1862 Letters From Dakota Men Condemned to be Executed

36Dakota Star Tribune

Artist’s depiction of the main Dakota prison at Mankato, MN in 1862

Today, translations of five letters written by condemned Dakota men came to hand. The letters are dated December 25, 1862, the day before the executions. The version I found is an English translation made by Dr. Thomas S. Williamson and transmitted to his superiors at the headquarters of the American Board of Commissioners for Foreign Missions on January 29, 1863.

These letters are new to me and I’ve added the text of each to that man’s e-file in the 1862 Dakota War Trials series. That file includes the page images, as well as a transcription of, his 1862 trial transcript, the execution opinion rendered by the lawyers President Lincoln ordered to re-examine the case, and his published death-row commentary on his participation in the war. That file is linked in each man’s name below.

The text in italics is an explanatory note added by Williamson. The selection of these five letters (assuming each of the condemned men had the opportunity to write or dictate a last letter to his kin) likely dictated by Williamson’s choice of audience, the mission board that employed him.  All five letters speak positively of Christianity.

A note at the bottom of the last page of this manuscript reads: “Letters of Dakotas executed at Mankato Decr 26 ’62 to their relatives dictated shortly before their execution. These men had been opposers of Christianity till the time of their imprisonment.”

The spelling of Dakota names in these letters is poor, reflecting the typist who reproduced these copies from the original holographs for the Northwest Missions Manuscripts Collection at MHS, where I found them as transcriptions.

*****

Tatemima to his wife December 25, 1862

My wife

Now you have been a member of the church for many winters. You know that I did not murder any person and so I thought I should see you again, but now I shall soon die. I wish you to think much of the Great God. My mind is now upon him and I think I shall soon go to him. I shall walk in the path of the son of the Great God. I wish you also to walk in it and so you will see me again. Command your three children who are with you to pray very much to the Great God.

My nephews and all my nieces all pray to the Great God. I think I shall now soon be happy in his house so pray much that you may see me there.

Tate Mima, Round Wind

This man was convicted of participating in the murders and sentenced to be hung on the testimony or two small German boys who doubtless mistook him for another man. I never believed him guilty because my son in law in his flight saw him and spoke to him and was completely in his power and yet was not molested by him, though at the time neither of them recognized the other, and a week after the massacre going to some of the deserted houses he found a little girl about five years old almost starved to death took her home and had her carefully nursed till she got well, and was restored with the other captives. Yet I fully expected he would be executed with the others as he did himself, but the night before the execution a dispatch was received from the President countermanding the order for his execution, which however was not made known either to himself or me till after the others were executed. T.S.W.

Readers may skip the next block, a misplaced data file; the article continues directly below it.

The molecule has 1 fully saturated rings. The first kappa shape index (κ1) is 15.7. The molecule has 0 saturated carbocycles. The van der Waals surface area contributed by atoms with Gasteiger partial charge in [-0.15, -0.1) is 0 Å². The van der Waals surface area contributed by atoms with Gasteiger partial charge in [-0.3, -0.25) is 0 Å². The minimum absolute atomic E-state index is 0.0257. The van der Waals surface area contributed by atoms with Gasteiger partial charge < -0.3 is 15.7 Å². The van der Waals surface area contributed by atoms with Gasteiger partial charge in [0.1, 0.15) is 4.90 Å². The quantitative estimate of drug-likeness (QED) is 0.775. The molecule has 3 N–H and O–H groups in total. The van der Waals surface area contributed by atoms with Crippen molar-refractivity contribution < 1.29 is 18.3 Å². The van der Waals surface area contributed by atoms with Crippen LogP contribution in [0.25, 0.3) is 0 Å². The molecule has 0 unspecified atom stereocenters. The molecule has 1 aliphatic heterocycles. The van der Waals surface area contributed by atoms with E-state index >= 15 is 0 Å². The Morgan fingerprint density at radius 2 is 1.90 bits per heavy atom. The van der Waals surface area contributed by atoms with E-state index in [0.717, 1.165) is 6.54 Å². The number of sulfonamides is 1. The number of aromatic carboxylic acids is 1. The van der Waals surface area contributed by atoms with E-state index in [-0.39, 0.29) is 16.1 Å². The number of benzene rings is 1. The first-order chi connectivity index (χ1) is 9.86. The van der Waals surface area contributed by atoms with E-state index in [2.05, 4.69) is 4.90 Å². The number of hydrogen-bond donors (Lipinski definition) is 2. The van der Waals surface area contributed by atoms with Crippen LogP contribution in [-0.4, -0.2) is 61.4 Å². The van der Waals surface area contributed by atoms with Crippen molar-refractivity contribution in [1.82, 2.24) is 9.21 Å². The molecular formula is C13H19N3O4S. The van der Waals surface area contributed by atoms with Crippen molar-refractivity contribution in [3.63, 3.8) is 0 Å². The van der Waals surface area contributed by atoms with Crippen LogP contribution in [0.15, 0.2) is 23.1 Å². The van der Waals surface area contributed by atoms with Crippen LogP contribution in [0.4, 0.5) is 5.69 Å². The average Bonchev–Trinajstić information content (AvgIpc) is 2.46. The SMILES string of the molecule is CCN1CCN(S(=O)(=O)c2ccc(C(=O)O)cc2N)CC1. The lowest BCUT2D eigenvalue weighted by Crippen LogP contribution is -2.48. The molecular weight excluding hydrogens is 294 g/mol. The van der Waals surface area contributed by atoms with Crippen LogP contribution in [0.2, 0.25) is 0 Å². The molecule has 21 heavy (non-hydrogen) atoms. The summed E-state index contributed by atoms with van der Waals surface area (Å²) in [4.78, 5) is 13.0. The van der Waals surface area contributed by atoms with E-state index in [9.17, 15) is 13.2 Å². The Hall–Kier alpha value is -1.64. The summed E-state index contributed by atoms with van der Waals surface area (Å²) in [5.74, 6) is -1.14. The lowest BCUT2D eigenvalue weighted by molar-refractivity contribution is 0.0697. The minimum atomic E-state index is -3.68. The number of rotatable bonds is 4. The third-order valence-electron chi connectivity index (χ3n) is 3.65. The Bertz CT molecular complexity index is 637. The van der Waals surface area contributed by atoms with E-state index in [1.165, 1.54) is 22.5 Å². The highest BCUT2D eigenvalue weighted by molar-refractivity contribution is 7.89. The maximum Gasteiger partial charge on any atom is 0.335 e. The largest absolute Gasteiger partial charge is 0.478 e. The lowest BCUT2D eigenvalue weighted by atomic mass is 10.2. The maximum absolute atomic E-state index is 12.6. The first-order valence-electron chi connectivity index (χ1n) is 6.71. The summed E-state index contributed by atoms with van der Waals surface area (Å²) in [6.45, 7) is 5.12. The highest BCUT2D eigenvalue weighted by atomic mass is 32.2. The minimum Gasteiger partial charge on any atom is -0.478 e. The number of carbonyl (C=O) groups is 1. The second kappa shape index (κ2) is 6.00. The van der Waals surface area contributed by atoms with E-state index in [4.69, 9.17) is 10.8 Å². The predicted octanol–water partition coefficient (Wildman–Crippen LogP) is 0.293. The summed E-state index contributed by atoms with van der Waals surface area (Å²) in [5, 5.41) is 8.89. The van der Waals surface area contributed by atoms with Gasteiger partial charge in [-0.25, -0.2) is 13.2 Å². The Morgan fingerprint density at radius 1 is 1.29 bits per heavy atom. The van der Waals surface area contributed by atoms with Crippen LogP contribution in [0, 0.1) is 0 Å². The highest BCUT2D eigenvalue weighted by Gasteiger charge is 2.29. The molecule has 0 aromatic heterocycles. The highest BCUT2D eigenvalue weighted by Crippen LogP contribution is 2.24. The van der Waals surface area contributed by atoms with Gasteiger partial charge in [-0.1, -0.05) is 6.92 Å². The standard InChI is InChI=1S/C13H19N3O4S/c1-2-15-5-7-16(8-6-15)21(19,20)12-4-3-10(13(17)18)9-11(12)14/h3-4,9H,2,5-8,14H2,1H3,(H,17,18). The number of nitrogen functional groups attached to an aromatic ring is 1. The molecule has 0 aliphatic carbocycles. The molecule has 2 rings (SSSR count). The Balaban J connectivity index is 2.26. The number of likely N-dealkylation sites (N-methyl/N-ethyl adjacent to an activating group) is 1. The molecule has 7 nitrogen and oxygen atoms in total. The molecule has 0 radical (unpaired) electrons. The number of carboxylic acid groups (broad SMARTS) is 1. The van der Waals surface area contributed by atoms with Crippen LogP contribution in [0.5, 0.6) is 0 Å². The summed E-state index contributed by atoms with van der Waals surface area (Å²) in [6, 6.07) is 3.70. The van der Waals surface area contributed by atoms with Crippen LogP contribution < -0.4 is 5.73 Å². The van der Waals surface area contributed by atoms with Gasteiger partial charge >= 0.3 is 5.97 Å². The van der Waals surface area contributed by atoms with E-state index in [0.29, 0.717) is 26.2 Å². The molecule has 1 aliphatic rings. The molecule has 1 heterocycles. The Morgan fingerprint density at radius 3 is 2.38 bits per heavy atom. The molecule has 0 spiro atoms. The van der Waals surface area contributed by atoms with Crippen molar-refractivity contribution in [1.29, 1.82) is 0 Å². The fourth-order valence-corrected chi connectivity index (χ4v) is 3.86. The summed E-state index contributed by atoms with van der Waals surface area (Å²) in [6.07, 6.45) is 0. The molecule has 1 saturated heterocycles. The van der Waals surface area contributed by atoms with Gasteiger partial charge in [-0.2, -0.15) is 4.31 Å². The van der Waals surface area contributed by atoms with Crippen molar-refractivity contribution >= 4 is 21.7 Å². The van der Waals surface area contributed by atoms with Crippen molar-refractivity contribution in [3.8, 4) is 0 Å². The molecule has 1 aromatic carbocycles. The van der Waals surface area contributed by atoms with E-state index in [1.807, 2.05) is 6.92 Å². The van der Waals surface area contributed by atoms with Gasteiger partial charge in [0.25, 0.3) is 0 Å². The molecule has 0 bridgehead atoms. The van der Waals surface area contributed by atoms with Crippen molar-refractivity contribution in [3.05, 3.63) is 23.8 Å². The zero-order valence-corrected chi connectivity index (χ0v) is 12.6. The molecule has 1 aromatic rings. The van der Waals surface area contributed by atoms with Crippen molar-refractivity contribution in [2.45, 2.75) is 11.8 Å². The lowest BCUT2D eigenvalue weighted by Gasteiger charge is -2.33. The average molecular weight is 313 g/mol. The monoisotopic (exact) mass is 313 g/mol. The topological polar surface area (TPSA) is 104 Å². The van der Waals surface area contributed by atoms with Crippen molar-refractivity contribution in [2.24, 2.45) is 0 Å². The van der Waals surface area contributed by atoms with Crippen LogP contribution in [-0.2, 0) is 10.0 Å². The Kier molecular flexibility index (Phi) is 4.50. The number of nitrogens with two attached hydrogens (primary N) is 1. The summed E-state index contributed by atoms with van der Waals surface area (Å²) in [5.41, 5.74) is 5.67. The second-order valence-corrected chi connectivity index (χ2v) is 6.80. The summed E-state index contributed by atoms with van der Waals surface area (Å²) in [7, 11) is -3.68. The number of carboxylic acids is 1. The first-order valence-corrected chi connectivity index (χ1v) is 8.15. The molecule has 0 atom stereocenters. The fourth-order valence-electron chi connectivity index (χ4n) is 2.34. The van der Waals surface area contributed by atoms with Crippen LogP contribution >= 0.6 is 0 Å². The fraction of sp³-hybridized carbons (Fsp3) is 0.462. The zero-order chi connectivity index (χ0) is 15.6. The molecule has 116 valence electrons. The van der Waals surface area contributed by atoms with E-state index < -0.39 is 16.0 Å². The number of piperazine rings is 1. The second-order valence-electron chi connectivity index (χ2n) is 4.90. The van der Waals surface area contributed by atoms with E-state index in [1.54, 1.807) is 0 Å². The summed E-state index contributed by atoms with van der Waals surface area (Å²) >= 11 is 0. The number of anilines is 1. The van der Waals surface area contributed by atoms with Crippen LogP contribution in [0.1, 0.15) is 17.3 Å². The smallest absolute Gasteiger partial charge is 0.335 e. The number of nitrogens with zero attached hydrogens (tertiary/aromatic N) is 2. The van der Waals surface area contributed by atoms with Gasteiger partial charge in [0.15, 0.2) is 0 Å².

*****

“Gray Whirlwind to his sister, the wife of Big Eagle” [Haypeedan or Wamne omne hota] December 25, 1862

My younger sister you are very dear to me, but you will see me no more. My younger sister do not grieve because I must die. I think I shall be happy, because I trust in the son of the Great God, therefore do not grieve on my account.

Wamniomni hota

*****

Sounding Walker [Snamani] to his wife & children December 25, 1862

My wife you will see me no more. My children I greatly desire you to attend the schools taught by the missionaries.

Snamani

*****

Passing Wind [?] to His Arrow December 25, 1862

My younger brother I wish you to pray to the Great God and listen to the missionaries. My sisters I wish you to do the same.

Tatehihohe

[The name does not match any of the men executed in 1862. I am suggesting case #279 only as a hypothesis and am open to suggestions. CRZ.]

*****

Coming Voice to Half Metal Woman December 25, 1862

Now I am about to die trusting in the Great God. I wish you also to regard and trust him. I love you and you are very dear to me.

Hotaninku

Image Credit: “36Dakota” http://www.startribune.com

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